Skip to Content

Bimota DB5 Mille – Taking On Japans Big Four Superbikes

The Bimota DB5 Mille was a new project, a road weapon to take on the big four Japanese manufacturers who by the mid 2000’s were producing sports bikes that dominated in both the showroom and on the track.

They were simply excellent and if Bimota were going to compete with a flooded market of race-winning machines that street riders were loving, they needed to change direction. 

The Bimota DB5 would see 5 variations and run alongside the naked DB6 Delirio with production running for 6 years. 

Let’s take a look at the DB5 Mille.

Bimota DB5 Mille Review

Bimota DB5 Mille on show
Bimota DB5 R photographed by Rical

In 2004 Bimota Motorcycles had new owners and the man put in charge of leading the charge design wise was Sergio Robbiano. 

Robbiano would work on the DB5 and DB6 designs alongside each other, heading up the team of designers and engineers. 

Sergio had worked under Massimo Tamburini, one of the founders of Bimota and the iconic designer with several famous motorcycles under his name including the Ducati 916 and MV Agusta F4

For 15 years Robbiano worked under Tamburini in various places before finally settling at Bimota. It is safe to say he learnt his craft under arguably the best motorcycle designer of all time. 

Big shoes to fill, but Robbiano wasn’t deterred and knew he was up to the task. 

The engine selected for the new design was the Ducati 992cc Desmodue DS, this would in later iterations be swapped for the bigger 1078 DS and later the 1078 Evoluzione. 

Although not a full 1000cc in the beginning the DB5 got the title ‘DB5 Mille’ with Mille translating to ‘thousand’.

The engine was nothing new, in fact it was an unusual move for Bimota. Instead of taking the most cutting edge engine and tuning it to the maximum, they used an older two valve per cylinder, V-twin. 

It wouldn’t compete with the Japanese in terms of top speed or raw power but it had a great character with plenty of torque at low revs.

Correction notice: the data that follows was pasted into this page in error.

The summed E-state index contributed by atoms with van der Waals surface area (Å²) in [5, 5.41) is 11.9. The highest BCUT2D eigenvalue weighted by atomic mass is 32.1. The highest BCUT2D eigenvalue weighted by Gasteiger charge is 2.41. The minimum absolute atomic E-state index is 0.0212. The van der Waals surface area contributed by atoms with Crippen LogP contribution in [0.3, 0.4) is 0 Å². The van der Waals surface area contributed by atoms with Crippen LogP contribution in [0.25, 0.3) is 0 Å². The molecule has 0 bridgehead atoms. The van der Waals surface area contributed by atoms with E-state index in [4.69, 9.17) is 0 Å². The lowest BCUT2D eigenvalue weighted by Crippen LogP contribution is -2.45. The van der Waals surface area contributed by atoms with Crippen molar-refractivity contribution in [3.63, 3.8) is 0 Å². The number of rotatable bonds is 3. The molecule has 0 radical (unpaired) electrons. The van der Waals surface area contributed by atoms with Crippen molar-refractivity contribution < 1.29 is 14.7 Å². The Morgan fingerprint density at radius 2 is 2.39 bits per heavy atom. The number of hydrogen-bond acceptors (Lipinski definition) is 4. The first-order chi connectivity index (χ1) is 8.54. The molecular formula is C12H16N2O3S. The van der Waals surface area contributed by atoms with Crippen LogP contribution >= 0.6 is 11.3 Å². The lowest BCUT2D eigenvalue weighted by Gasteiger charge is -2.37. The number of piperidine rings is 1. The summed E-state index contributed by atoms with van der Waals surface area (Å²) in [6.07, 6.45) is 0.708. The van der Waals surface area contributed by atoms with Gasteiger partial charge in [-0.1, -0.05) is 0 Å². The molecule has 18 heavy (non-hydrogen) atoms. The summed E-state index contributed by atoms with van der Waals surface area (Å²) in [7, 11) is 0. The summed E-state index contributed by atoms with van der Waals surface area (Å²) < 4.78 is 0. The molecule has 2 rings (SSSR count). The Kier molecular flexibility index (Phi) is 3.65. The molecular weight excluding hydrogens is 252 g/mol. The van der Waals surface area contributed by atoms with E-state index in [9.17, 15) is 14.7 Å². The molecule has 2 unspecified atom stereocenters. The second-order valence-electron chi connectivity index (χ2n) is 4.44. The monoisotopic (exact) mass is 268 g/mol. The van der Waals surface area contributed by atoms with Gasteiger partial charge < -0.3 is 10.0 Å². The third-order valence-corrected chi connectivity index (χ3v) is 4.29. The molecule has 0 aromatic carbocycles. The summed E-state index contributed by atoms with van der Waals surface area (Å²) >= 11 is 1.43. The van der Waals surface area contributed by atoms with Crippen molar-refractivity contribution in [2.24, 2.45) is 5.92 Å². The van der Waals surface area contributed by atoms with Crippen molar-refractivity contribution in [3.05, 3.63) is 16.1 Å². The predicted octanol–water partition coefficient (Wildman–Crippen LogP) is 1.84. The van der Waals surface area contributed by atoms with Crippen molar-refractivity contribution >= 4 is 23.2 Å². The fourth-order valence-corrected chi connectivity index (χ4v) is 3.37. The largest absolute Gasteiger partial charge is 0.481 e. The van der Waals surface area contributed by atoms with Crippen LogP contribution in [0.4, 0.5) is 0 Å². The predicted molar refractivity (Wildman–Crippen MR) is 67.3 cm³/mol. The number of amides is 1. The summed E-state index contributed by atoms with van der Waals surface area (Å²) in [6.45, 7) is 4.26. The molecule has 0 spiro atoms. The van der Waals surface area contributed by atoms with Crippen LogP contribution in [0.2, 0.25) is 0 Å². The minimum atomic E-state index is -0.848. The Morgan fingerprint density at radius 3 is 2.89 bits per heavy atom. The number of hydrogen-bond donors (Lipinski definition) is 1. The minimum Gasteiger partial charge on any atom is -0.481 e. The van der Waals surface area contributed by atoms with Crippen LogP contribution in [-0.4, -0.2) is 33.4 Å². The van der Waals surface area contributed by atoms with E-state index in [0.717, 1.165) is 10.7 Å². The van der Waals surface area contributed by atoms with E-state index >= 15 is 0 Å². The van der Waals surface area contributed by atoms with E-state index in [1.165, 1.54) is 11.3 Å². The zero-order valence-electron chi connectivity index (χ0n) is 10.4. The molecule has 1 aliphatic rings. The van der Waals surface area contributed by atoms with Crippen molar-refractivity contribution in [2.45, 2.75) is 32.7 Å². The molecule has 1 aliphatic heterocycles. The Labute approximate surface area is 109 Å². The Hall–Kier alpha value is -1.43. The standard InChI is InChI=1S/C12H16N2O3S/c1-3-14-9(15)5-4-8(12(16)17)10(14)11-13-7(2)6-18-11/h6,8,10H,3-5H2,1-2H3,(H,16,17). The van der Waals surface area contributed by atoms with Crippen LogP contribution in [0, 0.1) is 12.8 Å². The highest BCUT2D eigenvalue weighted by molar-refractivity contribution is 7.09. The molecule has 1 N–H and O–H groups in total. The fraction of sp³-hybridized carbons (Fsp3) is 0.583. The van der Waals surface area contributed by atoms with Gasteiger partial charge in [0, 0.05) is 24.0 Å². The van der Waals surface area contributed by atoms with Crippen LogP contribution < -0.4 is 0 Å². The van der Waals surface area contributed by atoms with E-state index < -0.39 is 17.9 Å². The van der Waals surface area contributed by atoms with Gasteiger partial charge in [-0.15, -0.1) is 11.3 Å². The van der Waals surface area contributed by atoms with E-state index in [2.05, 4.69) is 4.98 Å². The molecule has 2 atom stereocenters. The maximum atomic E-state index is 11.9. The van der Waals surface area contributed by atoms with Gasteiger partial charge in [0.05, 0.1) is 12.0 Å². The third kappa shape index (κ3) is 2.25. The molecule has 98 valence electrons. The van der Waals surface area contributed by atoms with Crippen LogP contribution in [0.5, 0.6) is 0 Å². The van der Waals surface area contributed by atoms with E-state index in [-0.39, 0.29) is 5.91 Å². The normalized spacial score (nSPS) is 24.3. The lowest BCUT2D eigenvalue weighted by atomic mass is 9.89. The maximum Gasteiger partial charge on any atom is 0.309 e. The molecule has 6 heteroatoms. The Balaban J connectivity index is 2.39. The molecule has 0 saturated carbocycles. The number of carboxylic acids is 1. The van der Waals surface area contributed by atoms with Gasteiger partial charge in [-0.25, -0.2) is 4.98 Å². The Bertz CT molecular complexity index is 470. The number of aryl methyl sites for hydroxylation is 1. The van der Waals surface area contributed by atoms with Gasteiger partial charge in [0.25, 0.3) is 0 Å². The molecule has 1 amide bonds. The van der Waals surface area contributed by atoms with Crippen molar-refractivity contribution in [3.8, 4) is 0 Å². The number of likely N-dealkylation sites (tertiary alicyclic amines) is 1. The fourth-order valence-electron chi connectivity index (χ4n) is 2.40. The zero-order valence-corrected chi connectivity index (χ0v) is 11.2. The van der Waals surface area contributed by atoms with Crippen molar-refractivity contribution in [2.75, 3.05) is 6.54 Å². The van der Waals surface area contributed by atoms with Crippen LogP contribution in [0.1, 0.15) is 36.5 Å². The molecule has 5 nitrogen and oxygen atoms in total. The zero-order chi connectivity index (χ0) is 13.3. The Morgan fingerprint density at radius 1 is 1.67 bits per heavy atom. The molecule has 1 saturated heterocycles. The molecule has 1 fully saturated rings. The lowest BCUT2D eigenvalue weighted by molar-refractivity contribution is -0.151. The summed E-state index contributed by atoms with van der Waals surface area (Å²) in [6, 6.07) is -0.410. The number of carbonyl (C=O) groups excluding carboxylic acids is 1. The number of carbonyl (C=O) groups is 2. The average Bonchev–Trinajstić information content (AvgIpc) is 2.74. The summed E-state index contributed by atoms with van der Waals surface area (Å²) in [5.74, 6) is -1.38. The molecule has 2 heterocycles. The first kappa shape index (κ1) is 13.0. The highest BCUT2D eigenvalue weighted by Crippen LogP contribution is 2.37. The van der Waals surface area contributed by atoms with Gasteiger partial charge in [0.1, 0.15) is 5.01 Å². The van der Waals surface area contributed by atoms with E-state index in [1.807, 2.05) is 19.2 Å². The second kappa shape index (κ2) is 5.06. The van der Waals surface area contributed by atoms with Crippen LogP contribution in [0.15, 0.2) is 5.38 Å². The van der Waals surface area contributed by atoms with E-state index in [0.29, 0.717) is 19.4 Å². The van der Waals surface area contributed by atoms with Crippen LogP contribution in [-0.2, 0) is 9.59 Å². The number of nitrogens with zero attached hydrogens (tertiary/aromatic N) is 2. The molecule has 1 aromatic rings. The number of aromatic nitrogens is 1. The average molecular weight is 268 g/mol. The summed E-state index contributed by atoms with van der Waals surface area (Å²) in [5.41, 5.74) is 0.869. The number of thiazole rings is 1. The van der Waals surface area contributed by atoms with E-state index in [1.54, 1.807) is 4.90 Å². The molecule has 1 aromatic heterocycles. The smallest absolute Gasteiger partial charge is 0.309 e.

The only modification that Bimota made to the Ducati engine was with the Magneti Marelli injection, which would suit the new exhaust system, along with a new bigger air box. 

Compared side by side the two finished models using the same motor, the Bimota was the one that pulled smoother over the Ducati. 

Paired to the motor was a composite chassis, which consisted of a welded chrome-moly trellis with machined-billet swing arm plates and a swing arm which used welded steel tubes with machined-billet axle plates. 

The swing arm mimicked the main frame which gave an aesthetically pleasing look to the chassis, while also being a huge technical feat of design. 

Alberto Strada was the engineer working alongside Robbiano; Strada needed to take Robbiano’s paper drawings and turn them into a physically possible design. 

This was no easy task, with many metals and weights gone through in order to achieve the end product. 

So elegant the finished design was that it was instantaneously decided that the chassis would be used as a naked bike, which is how the DB6 was born. 

What was great about the DB5 is that it took all the track knowledge that Bimota had attained and it was turned into a brilliant road bike. 

Suspension and brakes were selected and were of the finest options available, paired with the exquisite chassis, the DB5 handled exceptionally, as well as any track bikes of the era. 

At only 163kg the DB5 was lightweight, agile, nimble and flickable perfect for the bends, stable on the straights at speed, and confidence inspiring.

Ohlins suspension was fully adjustable so could be made to suit both circumstances and the rider’s style of riding.

Brakes were more than suitable to provide the stopping power as would be expected.  

The bodywork was future driven, with a near full-fairing that had sharp angles not dis-similar to today’s MotoGP bikes; the fairing ended quickly so that the engine was on display along with some of the chassis.